Woman running with a knee injury. Is it possible for my partial ACL tear to heal without surgery?

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If you have suffered a partial ACL injury, you may be wondering what your options are. If your ACL will heal on its own or how long your recovery will be. With complete ACL tears, the recovery options and ACL rehabilitation timelines are well defined. You have a choice between either reconstruction surgery or non-surgical rehabilitation where the ligament is not repaired. With partial ACL tears the options are actually very similar and there are a number of reasons why a person may choose one or the other.

What is a partial ACL tear?

Ligament injuries can be classified into three “grades” of injury with grade 1 being the least severe and grade 3 being the most severe.

Grade 1: The ligament fibres stretch but do not tear [3]

  • Mild swelling and pain
  • No feelings of instability or knee giving out
  • No laxity (excess joint movement) with a normal feeling of resistance when stretched (firm end-feel)

Grade 2: The ligament fibres are partially torn [3]

  • Moderate swelling and pain
  • Knee may feel unstable or give out during activity
  • Some increased joint laxity but still a similar feeling of resistance when stretched (firm end-feel)

Grade 3: The ligament fibres have been completely torn [3]

  • Limited pain and variable amounts of swelling initially, followed by delayed swelling due to joint bleeding 1-2 hours after injury (Haemarthrosis)
  • Feelings of instability and giving out
  • Significantly increased laxity with no feeling of resistance with ligament testing (empty end-feel)

If you have a complete or partially torn ACL use the Curovate App for structured rehabilitation devleoped by a physical therapist to recover.

A complete ACL tear would be classified as a grade 3 ligament injury. Partial tears of the ACL are not as well defined and there is a lot of variability in the severity and definition of a partial ACL tear.[6] For the purposes of this blog we will classify partial ACL injuries as grade 2 ligament injuries; however within that definition there may be people with ACLs that are almost completely torn and some with ACLs that are only slightly torn.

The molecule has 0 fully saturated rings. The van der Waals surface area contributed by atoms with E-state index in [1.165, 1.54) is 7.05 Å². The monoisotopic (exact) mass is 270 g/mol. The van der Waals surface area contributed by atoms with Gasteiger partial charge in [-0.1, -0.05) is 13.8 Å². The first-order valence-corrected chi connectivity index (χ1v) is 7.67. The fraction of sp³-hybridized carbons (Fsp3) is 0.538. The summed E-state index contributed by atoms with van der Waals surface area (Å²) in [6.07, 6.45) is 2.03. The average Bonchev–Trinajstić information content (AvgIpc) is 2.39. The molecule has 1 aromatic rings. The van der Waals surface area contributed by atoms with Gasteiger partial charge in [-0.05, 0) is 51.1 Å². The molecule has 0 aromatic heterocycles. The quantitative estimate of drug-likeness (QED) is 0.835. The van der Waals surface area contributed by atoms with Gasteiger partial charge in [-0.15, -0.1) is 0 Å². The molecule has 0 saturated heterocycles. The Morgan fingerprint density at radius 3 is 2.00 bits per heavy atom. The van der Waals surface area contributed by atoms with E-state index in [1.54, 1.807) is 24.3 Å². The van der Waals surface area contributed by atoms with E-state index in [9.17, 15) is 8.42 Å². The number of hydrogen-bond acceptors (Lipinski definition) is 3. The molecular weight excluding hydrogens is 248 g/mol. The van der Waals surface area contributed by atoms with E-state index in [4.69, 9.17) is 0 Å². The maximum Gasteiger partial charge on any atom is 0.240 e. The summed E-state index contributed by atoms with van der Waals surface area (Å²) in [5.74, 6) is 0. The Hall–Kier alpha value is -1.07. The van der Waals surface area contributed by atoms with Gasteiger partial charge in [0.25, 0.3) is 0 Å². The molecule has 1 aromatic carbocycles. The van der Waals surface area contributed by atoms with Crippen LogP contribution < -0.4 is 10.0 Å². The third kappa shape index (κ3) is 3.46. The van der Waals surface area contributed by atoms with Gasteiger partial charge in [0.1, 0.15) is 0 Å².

How common are partial ACL tears?

There is lots of research on the number of complete ACL tears each year. You can even calculate your risk of complete ACL tears by sport, level of play, and a number of other variables. In the US it is estimated that there are up to 250,000 ACL tears each year.[13] Determining the number of partial ACL injuries is more difficult due to variable definitions and difficulty in diagnosing a partial tear. That being said, we do know that partial ACL injuries are not very common. Research suggests that partial ACL tears make up anywhere from 5-28% of ACL injuries.[11,12] The variability in reporting may be for a number of reasons, such as differing definitions of a partial ACL tear and difficulty diagnosing the extent of the injury with partial tears.

Will a partial ACL tear heal on its own?

The short answer is that a partial tear of the ACL will not heal on its own. People often think that because the ligament is not completely torn it will heal on its own, but this is typically not the case. The ACL does not heal on its own because it does not have any blood supply to it.[2] For this reason recovery from an ACL tear is very similar to a complete ACL tear.

Picture of a partially torn ACL with about half of the fibres torn. The ACL is made up of 2 parts, the Anteromedial (AM) and posterolateral (PL) bundles, that combine to form one ligament. In this image the AM bundle is torn.

Image from Sonnery-Cottet, B., & Colombet, P. (2016). Partial tears of the anterior cruciate ligament. Orthopaedics & Traumatology: Surgery & Research, 102(1), S59-S67.

How do I recover from a partial ACL tear?